Those who support Israel need to be proactive, not reactive, to reach the hearts and minds of future decision makers. That’s the aim of Chloe Valdary, founder of Allies of Israel at the University of New Orleans, which held its first major event on Jan. 28.
Daniel Pipes, executive director of the Middle East Forum and Campus Watch, was the keynote speaker for the “Declare Your Freedom” event at the UNO amphitheater. Also speaking were Evan Sayet from the Heritage Foundation, Al Sonja Schmidt, WRNO talk show host Denny Schaeffer, Rabbi Yossi Nemes from the Chabad Center of Metairie, and Tulane University for Israel President Yoni Kaplan.
Kermit Ruffins started the event with the National Anthem, and Mobile jazz pianist Stephen Roberts also performed.
While the event drew about 100 UNO and Tulane students and community members, the event also attracted about 20 on the other side of the issue.
Before the event, the Driftwood, student newspaper at UNO, quoted Muslim Student Association member Sarah Abdelaziz as saying Americans should be pro-Israel “maybe if they support violence against innocent civilians.”
The Palestine Solidarity Committee of New Orleans showed up to distribute flyers, including information on Sabra hummus, which is available on campus and is a target of boycotts by anti-Israel groups.
Palestine Solidarity Committee member Olga Rocheeva told FightBack News that “the rally was a mousetrap set up to incite a provocation from us.”
Valdary shrugged off the protestors, saying they “walked in, held up a sign that said, “Don’t forget about the Palestinians” and then walked out.”
In her opening remarks, Valdary (right) compared the Boycott-Divestment-Sanctions movement to anti-Jewish boycotts from the 1930s. “The end result of this is genocide,” she said.
On July 9, 2005, the BDS movement started, soon followed by “Israel Apartheid Week” demonstrations at campuses around the world. She noted that the common chant at pro-Palestinian rallies is “from the river to the sea, Palestine shall be free,” meaning the conquest of all of Israel, not just the post-1967 territories.
“How far will you let it go?” Valdary asked. She continued by asking what those in attendance would do if a group claimed the “Holocaust never happened, what if they denied to your face that 6 million Jews were killed” and called Hitler one of their heroes. “Don’t think it could happen? It happened right here, at this institution. Last November, on the day called diversity day,” she said.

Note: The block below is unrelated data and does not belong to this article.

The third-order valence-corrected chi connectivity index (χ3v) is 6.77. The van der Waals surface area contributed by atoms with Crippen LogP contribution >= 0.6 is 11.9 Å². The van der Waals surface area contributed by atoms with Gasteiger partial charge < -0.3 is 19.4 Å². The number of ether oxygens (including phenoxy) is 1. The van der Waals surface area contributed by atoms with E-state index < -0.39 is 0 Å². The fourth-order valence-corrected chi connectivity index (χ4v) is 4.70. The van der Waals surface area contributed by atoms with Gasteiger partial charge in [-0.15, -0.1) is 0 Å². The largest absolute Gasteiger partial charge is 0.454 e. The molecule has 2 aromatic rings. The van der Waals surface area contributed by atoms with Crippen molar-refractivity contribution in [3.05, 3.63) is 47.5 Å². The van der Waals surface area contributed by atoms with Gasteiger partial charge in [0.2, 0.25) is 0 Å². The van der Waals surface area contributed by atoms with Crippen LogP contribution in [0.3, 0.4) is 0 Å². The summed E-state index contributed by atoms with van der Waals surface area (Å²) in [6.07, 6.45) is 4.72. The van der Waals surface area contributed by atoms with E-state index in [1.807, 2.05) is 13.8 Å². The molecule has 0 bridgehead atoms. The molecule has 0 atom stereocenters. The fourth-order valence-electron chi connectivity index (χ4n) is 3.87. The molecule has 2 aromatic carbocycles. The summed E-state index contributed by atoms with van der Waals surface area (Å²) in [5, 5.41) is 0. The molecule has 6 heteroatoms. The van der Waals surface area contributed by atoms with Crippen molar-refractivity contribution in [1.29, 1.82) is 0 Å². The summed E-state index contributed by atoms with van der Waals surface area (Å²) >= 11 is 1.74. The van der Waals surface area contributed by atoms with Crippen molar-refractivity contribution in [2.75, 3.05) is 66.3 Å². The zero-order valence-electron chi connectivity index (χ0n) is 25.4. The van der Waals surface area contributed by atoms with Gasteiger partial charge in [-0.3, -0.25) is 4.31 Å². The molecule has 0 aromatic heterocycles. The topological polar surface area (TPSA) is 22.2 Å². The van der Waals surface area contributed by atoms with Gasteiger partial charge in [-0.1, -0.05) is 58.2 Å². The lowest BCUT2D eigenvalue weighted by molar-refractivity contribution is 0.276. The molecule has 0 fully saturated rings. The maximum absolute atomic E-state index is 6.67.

This day wasn’t just to support Israel, but to stand with the Jewish people. “Anti-Semitism is rising. Jew-hatred is spreading. The thing we said would never happen again is happening,” Valdary said. “Today’s event is our collective affirmation that as Americans and Israelis, as Jews and Gentiles, we will fight and we will stand for liberty.”
Part of the group’s aim is to launch a multimedia campaign, “Once and For All,” raising awareness of anti-Semitism by using popular culture. She is currently trying to raise $10,000 to launch the campaign through “film, music videos, mixed media and other artistic measures” and take it worldwide from New Orleans.
As an example of using new media, a video of her remarks received close to 10,000 views within the first week after the rally.
When Nemes spoke, he had just returned from Israel 10 days earlier. While anti-Israel forces demonize Israeli soldiers, Nemes spoke of his close friendships with many soldiers and what they are really like. “Their goal is peaceful coexistence in their homeland… Their hope is to not to have to harm one Palestinian if they can help it.”
He noted that their military is called the “Israel Defense Force, not some holy brigade trying to meet an imaginary heaven that does not exist… There is no heaven where you go if you go to blow up a child or adult.”